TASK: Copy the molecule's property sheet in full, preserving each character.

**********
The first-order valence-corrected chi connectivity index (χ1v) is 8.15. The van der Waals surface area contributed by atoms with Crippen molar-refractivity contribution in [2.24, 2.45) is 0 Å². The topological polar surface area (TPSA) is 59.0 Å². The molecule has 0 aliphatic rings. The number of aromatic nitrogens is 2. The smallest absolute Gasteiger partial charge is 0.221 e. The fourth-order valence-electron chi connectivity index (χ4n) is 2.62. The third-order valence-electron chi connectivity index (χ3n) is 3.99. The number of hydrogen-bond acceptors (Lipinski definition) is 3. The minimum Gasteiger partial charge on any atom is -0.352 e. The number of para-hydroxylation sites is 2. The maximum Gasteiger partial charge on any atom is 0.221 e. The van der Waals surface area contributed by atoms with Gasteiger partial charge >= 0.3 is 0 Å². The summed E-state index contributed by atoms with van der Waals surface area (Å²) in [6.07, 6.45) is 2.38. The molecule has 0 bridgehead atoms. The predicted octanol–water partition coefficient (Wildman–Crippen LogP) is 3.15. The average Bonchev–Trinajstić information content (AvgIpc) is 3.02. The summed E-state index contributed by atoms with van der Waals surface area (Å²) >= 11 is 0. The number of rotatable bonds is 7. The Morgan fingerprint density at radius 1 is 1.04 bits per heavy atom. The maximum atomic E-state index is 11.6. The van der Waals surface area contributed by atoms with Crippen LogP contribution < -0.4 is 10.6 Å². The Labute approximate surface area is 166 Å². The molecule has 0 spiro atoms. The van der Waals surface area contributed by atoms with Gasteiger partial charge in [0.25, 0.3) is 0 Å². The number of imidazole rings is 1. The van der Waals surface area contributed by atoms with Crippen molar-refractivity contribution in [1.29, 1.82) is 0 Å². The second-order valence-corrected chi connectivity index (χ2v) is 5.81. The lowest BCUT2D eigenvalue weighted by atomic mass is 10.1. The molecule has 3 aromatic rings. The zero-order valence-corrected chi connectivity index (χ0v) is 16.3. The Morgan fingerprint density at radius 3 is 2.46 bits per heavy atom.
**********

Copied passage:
The first-order valence-corrected chi connectivity index (χ1v) is 8.15. The van der Waals surface area contributed by atoms with Crippen molar-refractivity contribution in [2.24, 2.45) is 0 Å². The topological polar surface area (TPSA) is 59.0 Å². The molecule has 0 aliphatic rings. The number of aromatic nitrogens is 2. The smallest absolute Gasteiger partial charge is 0.221 e. The fourth-order valence-electron chi connectivity index (χ4n) is 2.62. The third-order valence-electron chi connectivity index (χ3n) is 3.99. The number of hydrogen-bond acceptors (Lipinski definition) is 3. The minimum Gasteiger partial charge on any atom is -0.352 e. The number of para-hydroxylation sites is 2. The maximum Gasteiger partial charge on any atom is 0.221 e. The van der Waals surface area contributed by atoms with Gasteiger partial charge >= 0.3 is 0 Å². The summed E-state index contributed by atoms with van der Waals surface area (Å²) in [6.07, 6.45) is 2.38. The molecule has 0 bridgehead atoms. The predicted octanol–water partition coefficient (Wildman–Crippen LogP) is 3.15. The average Bonchev–Trinajstić information content (AvgIpc) is 3.02. The summed E-state index contributed by atoms with van der Waals surface area (Å²) >= 11 is 0. The number of rotatable bonds is 7. The Morgan fingerprint density at radius 1 is 1.04 bits per heavy atom. The maximum atomic E-state index is 11.6. The van der Waals surface area contributed by atoms with Crippen LogP contribution < -0.4 is 10.6 Å². The Labute approximate surface area is 166 Å². The molecule has 0 spiro atoms. The van der Waals surface area contributed by atoms with Gasteiger partial charge in [0.25, 0.3) is 0 Å². The number of imidazole rings is 1. The van der Waals surface area contributed by atoms with Crippen molar-refractivity contribution in [1.29, 1.82) is 0 Å². The second-order valence-corrected chi connectivity index (χ2v) is 5.81. The lowest BCUT2D eigenvalue weighted by atomic mass is 10.1. The molecule has 3 aromatic rings. The zero-order valence-corrected chi connectivity index (χ0v) is 16.3. The Morgan fingerprint density at radius 3 is 2.46 bits per heavy atom.